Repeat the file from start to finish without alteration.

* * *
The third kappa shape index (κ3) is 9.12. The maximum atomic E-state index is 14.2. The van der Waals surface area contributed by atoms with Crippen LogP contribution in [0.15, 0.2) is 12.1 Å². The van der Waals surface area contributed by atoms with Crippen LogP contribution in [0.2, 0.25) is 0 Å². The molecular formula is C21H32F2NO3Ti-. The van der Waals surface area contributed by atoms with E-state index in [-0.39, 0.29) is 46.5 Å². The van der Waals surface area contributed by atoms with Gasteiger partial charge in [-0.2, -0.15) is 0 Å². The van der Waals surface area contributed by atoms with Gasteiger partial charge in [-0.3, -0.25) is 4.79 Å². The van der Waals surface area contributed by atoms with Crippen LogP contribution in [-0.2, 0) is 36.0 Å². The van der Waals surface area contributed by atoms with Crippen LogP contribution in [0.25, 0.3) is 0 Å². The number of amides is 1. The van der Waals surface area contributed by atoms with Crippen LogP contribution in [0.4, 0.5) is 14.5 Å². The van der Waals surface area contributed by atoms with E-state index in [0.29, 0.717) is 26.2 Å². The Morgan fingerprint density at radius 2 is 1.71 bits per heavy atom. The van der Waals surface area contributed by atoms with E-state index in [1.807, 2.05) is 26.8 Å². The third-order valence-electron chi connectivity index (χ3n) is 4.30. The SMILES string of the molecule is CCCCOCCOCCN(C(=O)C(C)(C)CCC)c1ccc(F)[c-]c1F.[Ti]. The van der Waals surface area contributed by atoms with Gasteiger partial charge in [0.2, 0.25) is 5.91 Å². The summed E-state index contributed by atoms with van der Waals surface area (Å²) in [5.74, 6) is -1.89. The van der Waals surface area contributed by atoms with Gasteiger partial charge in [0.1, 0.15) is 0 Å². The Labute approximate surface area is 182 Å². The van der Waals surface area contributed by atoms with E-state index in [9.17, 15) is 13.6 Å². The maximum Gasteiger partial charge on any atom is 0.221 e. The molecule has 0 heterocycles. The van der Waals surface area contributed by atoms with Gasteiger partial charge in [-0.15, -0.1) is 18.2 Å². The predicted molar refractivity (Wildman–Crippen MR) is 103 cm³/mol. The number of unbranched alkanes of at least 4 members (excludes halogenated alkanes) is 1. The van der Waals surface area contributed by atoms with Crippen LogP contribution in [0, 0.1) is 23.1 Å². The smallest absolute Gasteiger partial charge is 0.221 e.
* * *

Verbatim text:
The third kappa shape index (κ3) is 9.12. The maximum atomic E-state index is 14.2. The van der Waals surface area contributed by atoms with Crippen LogP contribution in [0.15, 0.2) is 12.1 Å². The van der Waals surface area contributed by atoms with Crippen LogP contribution in [0.2, 0.25) is 0 Å². The molecular formula is C21H32F2NO3Ti-. The van der Waals surface area contributed by atoms with E-state index in [-0.39, 0.29) is 46.5 Å². The van der Waals surface area contributed by atoms with Gasteiger partial charge in [-0.2, -0.15) is 0 Å². The van der Waals surface area contributed by atoms with Gasteiger partial charge in [-0.3, -0.25) is 4.79 Å². The van der Waals surface area contributed by atoms with Crippen LogP contribution in [-0.2, 0) is 36.0 Å². The van der Waals surface area contributed by atoms with Crippen LogP contribution in [0.25, 0.3) is 0 Å². The number of amides is 1. The van der Waals surface area contributed by atoms with Crippen LogP contribution in [0.4, 0.5) is 14.5 Å². The van der Waals surface area contributed by atoms with E-state index in [0.29, 0.717) is 26.2 Å². The Morgan fingerprint density at radius 2 is 1.71 bits per heavy atom. The van der Waals surface area contributed by atoms with E-state index in [1.807, 2.05) is 26.8 Å². The third-order valence-electron chi connectivity index (χ3n) is 4.30. The SMILES string of the molecule is CCCCOCCOCCN(C(=O)C(C)(C)CCC)c1ccc(F)[c-]c1F.[Ti]. The van der Waals surface area contributed by atoms with Gasteiger partial charge in [0.2, 0.25) is 5.91 Å². The summed E-state index contributed by atoms with van der Waals surface area (Å²) in [5.74, 6) is -1.89. The van der Waals surface area contributed by atoms with Gasteiger partial charge in [0.1, 0.15) is 0 Å². The Labute approximate surface area is 182 Å². The van der Waals surface area contributed by atoms with E-state index in [9.17, 15) is 13.6 Å². The maximum Gasteiger partial charge on any atom is 0.221 e. The molecule has 0 heterocycles. The van der Waals surface area contributed by atoms with Gasteiger partial charge in [-0.15, -0.1) is 18.2 Å². The predicted molar refractivity (Wildman–Crippen MR) is 103 cm³/mol. The number of unbranched alkanes of at least 4 members (excludes halogenated alkanes) is 1. The van der Waals surface area contributed by atoms with Crippen LogP contribution in [0, 0.1) is 23.1 Å². The smallest absolute Gasteiger partial charge is 0.221 e.